French satellite photography may eclipse American Landsat service

France is moving in on American territory - in outer space. While the United States dithers on moves to commercialize its Landsat remote-sensing satellites, France is pressing ahead with a grandiose plan to turn picture snapping from outer space into a business venture.

Remote-sensing satellites, a hundred miles or more above the earth, take pictures of the surface with highly sophisticated cameras. The photographs, coded as computer data, are sent to receiving stations on earth by electronic signal.

The US started its government-backed Landsat service in 1972 with the latest satellite - Landsat 4 - launched last July. Customers for the pictures include mapping agencies, companies interested in mineral deposits, and agricultural workers monitoring crop growth. Government and private agencies have put $1 billion into the Landsat system.

But the Reagan administration is being held up in its plans to turn Landsat into a commercial service. So far, few companies have shown interest in taking over Landsat from the National Oceanic and Atmospheric Administration due to high costs.

In France, meanwhile, the government is putting (STR)200 million ($300 million) into a satellite sensing system that, if all goes to plan, will be self-financing in the 1990s. Spot Image, a company largely owned by the French government but having private shareholders, is to launch two remote-sensing satellites in 1985 and 1987.

The government will pay for the craft plus a ground station and data center in Toulouse in southern France. Gerard Brachet, chairman of Spot Image, said his company aims to sell data worth (STR)25 million ($37 million) by 1988. Thereafter he says sales should increase by 20 percent per year.

Despite government ownership, Mr. Brachet says Spot Image is being run as a private company. Brachet's staff in France - which now totals 13 but should climb to 40 next year - has talked to countries around the world to persuade them to buy data from Spot Image. Ground stations that receive data from Landsat craft would, with a little modification, also handle signals from Spot Image vehicles. Computers in the stations turn the data into recognizable pictures.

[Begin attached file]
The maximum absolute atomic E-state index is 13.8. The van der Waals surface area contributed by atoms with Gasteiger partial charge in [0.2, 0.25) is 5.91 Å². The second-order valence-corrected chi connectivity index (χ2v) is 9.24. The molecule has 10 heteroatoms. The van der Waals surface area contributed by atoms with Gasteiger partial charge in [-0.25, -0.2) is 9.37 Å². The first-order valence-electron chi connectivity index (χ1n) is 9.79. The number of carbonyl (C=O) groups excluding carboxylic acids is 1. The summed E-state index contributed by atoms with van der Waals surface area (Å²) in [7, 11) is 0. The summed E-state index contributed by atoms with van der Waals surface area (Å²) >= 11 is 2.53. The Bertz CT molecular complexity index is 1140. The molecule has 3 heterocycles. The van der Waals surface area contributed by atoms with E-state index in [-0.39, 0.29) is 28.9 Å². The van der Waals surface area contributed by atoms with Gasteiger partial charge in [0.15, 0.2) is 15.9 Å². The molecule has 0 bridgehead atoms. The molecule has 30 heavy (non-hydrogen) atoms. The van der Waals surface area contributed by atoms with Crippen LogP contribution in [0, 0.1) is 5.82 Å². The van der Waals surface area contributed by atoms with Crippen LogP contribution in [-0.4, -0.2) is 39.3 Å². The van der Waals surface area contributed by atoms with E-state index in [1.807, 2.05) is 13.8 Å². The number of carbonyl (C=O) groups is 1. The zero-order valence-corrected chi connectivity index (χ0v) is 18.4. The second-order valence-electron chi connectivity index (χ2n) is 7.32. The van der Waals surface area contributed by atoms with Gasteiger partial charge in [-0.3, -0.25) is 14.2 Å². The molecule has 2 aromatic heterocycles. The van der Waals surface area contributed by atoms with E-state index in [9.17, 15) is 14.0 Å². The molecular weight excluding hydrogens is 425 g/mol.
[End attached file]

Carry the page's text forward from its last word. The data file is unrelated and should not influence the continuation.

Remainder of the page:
Brachet is focusing marketing efforts on the dozen or so countries that already own Landsat stations. He says he is negotiating with Argentina, Australia, Brazil, India, Japan, and Canada. The nations of Western Europe will receive data via antennas operated by the European Space Agency in Italy and Sweden. Spot Image has already worked out a pricing policy for its data, which compares well with the American system of selling Landsat information.

Spot Image already has set up a subsidiary in Washington. Mr. Brachet says: ''People we talk to in the US show a very positive attitude. They are impressed by our sense of purpose.''

The Washington subsidiary - Spot Image Inc., with a staff of three - has already talked to representatives of the University of Michigan and the University of Massachusetts at Amherst about possible partnerships. The universities could set up their own ground stations to receive data from the French satellites, or they could act as agents for sales directly from Toulouse.

In the American system, countries that want to receive signals direct from the Landsat spacecraft have to pay the US government a ''rental'' of $600,000 annually for a license. This is on top of the $10 million or so that they have to pay for their own ground station.

Spot Image has hit on a different formula which Brachet says is more businesslike. Countries with their own ground stations will pay his company only for the data they require. There is no annual license fee. Each day, they will telex their requirements to Spot Image's headquarters in Toulouse. Data for an area of 60 square kilometers (about 37 square miles) will cost around $1,000 which is, says Brachet, comparable to the cost of Landsat data.

Spot Image claims that several technical factors give it an edge over the American satellites. First, the sensors on the satellites will give pictures with a resolution of 10 meters - better than the best instruments on Landsat which only can see objects 30 meters wide.

Second, the cameras on the French craft are steerable, so they can give stereoscopic information about, for example, the height of mountains. This is superior to the Landsat system which provides only two-dimensional data. The good resolution of the French satellites has attracted interest from military officials.

A few months ago, officials from Iran talked to French companies about obtaining a receiving station. Data from space would enable the country to keep an eye on neighboring territories such as Iraq. But Brachet says firmly that Spot Image refused to make a deal because of the military connotations.

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